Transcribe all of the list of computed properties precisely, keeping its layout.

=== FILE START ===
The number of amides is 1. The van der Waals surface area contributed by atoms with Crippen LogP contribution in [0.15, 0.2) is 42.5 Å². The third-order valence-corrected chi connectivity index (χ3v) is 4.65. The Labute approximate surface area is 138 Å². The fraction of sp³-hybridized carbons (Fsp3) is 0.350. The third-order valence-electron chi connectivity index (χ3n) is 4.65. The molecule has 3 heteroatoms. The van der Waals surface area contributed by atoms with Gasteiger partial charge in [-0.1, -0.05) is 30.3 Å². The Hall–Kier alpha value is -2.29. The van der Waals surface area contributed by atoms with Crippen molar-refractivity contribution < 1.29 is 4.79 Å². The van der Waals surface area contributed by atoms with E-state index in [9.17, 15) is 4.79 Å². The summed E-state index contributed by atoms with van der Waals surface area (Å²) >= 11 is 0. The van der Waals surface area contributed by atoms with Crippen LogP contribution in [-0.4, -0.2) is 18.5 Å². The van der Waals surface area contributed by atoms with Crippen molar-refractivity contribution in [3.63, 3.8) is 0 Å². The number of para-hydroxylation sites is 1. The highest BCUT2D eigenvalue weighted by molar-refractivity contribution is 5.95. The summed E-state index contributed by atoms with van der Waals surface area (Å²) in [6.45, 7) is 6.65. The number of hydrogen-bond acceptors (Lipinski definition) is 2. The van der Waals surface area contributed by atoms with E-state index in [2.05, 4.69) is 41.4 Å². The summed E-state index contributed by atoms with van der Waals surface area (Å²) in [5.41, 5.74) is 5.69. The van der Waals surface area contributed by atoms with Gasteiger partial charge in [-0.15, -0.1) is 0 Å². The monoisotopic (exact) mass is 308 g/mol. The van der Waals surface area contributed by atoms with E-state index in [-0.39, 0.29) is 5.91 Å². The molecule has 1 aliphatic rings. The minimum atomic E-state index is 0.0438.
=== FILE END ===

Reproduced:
The number of amides is 1. The van der Waals surface area contributed by atoms with Crippen LogP contribution in [0.15, 0.2) is 42.5 Å². The third-order valence-corrected chi connectivity index (χ3v) is 4.65. The Labute approximate surface area is 138 Å². The fraction of sp³-hybridized carbons (Fsp3) is 0.350. The third-order valence-electron chi connectivity index (χ3n) is 4.65. The molecule has 3 heteroatoms. The van der Waals surface area contributed by atoms with Gasteiger partial charge in [-0.1, -0.05) is 30.3 Å². The Hall–Kier alpha value is -2.29. The van der Waals surface area contributed by atoms with Crippen molar-refractivity contribution < 1.29 is 4.79 Å². The van der Waals surface area contributed by atoms with E-state index in [9.17, 15) is 4.79 Å². The summed E-state index contributed by atoms with van der Waals surface area (Å²) >= 11 is 0. The van der Waals surface area contributed by atoms with Crippen LogP contribution in [-0.4, -0.2) is 18.5 Å². The van der Waals surface area contributed by atoms with Crippen molar-refractivity contribution in [3.63, 3.8) is 0 Å². The number of para-hydroxylation sites is 1. The highest BCUT2D eigenvalue weighted by molar-refractivity contribution is 5.95. The summed E-state index contributed by atoms with van der Waals surface area (Å²) in [6.45, 7) is 6.65. The number of hydrogen-bond acceptors (Lipinski definition) is 2. The van der Waals surface area contributed by atoms with E-state index in [2.05, 4.69) is 41.4 Å². The summed E-state index contributed by atoms with van der Waals surface area (Å²) in [5.41, 5.74) is 5.69. The van der Waals surface area contributed by atoms with Gasteiger partial charge in [-0.15, -0.1) is 0 Å². The monoisotopic (exact) mass is 308 g/mol. The van der Waals surface area contributed by atoms with E-state index in [-0.39, 0.29) is 5.91 Å². The molecule has 1 aliphatic rings. The minimum atomic E-state index is 0.0438.